Show that you care

This is the greatest investment that you can make. You can show your care and affection in many ways:

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  • Don’t take privileges for granted.
  • Take responsibility for keeping your room in order or caring for pets
  • Show an interest in your parents’ work/problems/friends.
  • Say ’thank you’ every now and again for meals/treats.
  • Bond with them by doing things together, such as watching their favourite TV program or doing sports together.
  • Don’t forget birthdays and anniversaries and give them presents.
  • Call them or text them to let them know where you are or what you are doing.

“We never know the love of a parent till we become parents ourselves.”- Henry Ward Beecher

Build trust

This is the greatest treasure trove of all. If you are honest and never manipulate or lie, then your parents begin to trust you because they know you are displaying reliability. If you can show that you are capable of making sensible decisions about the company you keep, your finances and your studies, then you will find that freedom to do what you want will be so much easier.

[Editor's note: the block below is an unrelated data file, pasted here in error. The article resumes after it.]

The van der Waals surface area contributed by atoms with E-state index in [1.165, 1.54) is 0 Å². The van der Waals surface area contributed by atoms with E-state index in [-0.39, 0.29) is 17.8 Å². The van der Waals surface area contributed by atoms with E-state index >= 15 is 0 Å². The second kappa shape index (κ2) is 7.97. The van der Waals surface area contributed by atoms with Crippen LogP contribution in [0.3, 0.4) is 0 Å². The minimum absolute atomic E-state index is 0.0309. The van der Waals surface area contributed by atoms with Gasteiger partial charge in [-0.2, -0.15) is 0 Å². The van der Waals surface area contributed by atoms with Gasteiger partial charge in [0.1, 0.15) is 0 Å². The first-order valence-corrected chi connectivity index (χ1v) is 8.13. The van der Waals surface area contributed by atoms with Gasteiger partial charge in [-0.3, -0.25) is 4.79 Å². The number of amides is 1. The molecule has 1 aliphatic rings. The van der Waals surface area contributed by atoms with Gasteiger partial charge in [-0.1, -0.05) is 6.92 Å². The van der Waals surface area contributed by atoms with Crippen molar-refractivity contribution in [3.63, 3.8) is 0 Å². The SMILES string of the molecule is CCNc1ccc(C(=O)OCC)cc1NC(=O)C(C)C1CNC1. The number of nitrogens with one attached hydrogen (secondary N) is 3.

“One of the greatest titles in the world is parent, and one of the biggest blessings in the world is to have parents to call mom and dad.”– Jim DeMint

Let us know how you get on with your parents in the comments below. Was there a key turning point which helped you gain your freedom?

Featured photo credit: Trust/Sharon via flickr.com

More by this author

Robert Locke

Author of Ziger the Tiger Stories, a health enthusiast specializing in relationships, life improvement and mental health.

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Last Updated on January 21, 2020

The Best Way to Create a Vision for the Life You Want

The Best Way to Create a Vision for the Life You Want

Creating a vision for your life might seem like a frivolous, fantastical waste of time, but it’s not: creating a compelling vision of the life you want is actually one of the most effective strategies for achieving the life of your dreams. Perhaps the best way to look at the concept of a life vision is as a compass to help guide you to take the best actions and make the right choices that help propel you toward your best life.

your vision of where or who you want to be is the greatest asset you have

    Why You Need a Vision

    Experts and life success stories support the idea that with a vision in mind, you are more likely to succeed far beyond what you could otherwise achieve without a clear vision. Think of crafting your life vision as mapping a path to your personal and professional dreams. Life satisfaction and personal happiness are within reach. The harsh reality is that if you don’t develop your own vision, you’ll allow other people and circumstances to direct the course of your life.

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    How to Create Your Life Vision